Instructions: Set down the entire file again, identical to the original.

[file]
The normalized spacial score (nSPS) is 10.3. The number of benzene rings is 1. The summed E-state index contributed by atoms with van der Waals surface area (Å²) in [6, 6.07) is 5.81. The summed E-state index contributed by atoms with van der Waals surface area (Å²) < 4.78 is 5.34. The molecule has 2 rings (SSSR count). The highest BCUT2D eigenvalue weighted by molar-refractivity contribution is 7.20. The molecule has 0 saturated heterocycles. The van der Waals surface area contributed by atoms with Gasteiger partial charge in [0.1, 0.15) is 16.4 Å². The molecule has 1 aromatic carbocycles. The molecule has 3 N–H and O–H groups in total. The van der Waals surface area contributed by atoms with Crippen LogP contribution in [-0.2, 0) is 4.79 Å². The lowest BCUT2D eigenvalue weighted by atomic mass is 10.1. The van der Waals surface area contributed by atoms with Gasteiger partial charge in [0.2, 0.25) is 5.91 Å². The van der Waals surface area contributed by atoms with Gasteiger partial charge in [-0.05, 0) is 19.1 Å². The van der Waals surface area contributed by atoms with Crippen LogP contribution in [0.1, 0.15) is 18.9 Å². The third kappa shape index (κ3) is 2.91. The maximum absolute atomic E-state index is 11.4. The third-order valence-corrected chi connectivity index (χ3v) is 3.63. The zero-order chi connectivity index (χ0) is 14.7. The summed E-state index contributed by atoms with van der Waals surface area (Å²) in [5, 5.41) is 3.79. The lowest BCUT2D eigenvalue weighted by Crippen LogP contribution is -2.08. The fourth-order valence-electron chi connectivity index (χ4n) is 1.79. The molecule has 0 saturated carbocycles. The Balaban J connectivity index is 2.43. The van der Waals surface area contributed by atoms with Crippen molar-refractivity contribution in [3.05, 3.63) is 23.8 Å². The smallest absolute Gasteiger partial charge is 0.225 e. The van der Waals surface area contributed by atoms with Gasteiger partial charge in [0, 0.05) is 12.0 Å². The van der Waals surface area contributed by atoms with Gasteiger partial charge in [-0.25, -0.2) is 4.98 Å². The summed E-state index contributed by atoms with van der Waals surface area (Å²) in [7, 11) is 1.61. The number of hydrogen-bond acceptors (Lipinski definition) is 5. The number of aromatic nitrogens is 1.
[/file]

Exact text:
The normalized spacial score (nSPS) is 10.3. The number of benzene rings is 1. The summed E-state index contributed by atoms with van der Waals surface area (Å²) in [6, 6.07) is 5.81. The summed E-state index contributed by atoms with van der Waals surface area (Å²) < 4.78 is 5.34. The molecule has 2 rings (SSSR count). The highest BCUT2D eigenvalue weighted by molar-refractivity contribution is 7.20. The molecule has 0 saturated heterocycles. The van der Waals surface area contributed by atoms with Gasteiger partial charge in [0.1, 0.15) is 16.4 Å². The molecule has 1 aromatic carbocycles. The molecule has 3 N–H and O–H groups in total. The van der Waals surface area contributed by atoms with Crippen LogP contribution in [-0.2, 0) is 4.79 Å². The lowest BCUT2D eigenvalue weighted by atomic mass is 10.1. The van der Waals surface area contributed by atoms with Gasteiger partial charge in [0.2, 0.25) is 5.91 Å². The van der Waals surface area contributed by atoms with Gasteiger partial charge in [-0.05, 0) is 19.1 Å². The van der Waals surface area contributed by atoms with Crippen LogP contribution in [0.1, 0.15) is 18.9 Å². The third kappa shape index (κ3) is 2.91. The maximum absolute atomic E-state index is 11.4. The third-order valence-corrected chi connectivity index (χ3v) is 3.63. The zero-order chi connectivity index (χ0) is 14.7. The summed E-state index contributed by atoms with van der Waals surface area (Å²) in [5, 5.41) is 3.79. The lowest BCUT2D eigenvalue weighted by Crippen LogP contribution is -2.08. The fourth-order valence-electron chi connectivity index (χ4n) is 1.79. The molecule has 0 saturated carbocycles. The Balaban J connectivity index is 2.43. The van der Waals surface area contributed by atoms with Crippen molar-refractivity contribution in [3.05, 3.63) is 23.8 Å². The smallest absolute Gasteiger partial charge is 0.225 e. The van der Waals surface area contributed by atoms with Gasteiger partial charge in [0, 0.05) is 12.0 Å². The van der Waals surface area contributed by atoms with Gasteiger partial charge in [-0.25, -0.2) is 4.98 Å². The summed E-state index contributed by atoms with van der Waals surface area (Å²) in [7, 11) is 1.61. The number of hydrogen-bond acceptors (Lipinski definition) is 5. The number of aromatic nitrogens is 1.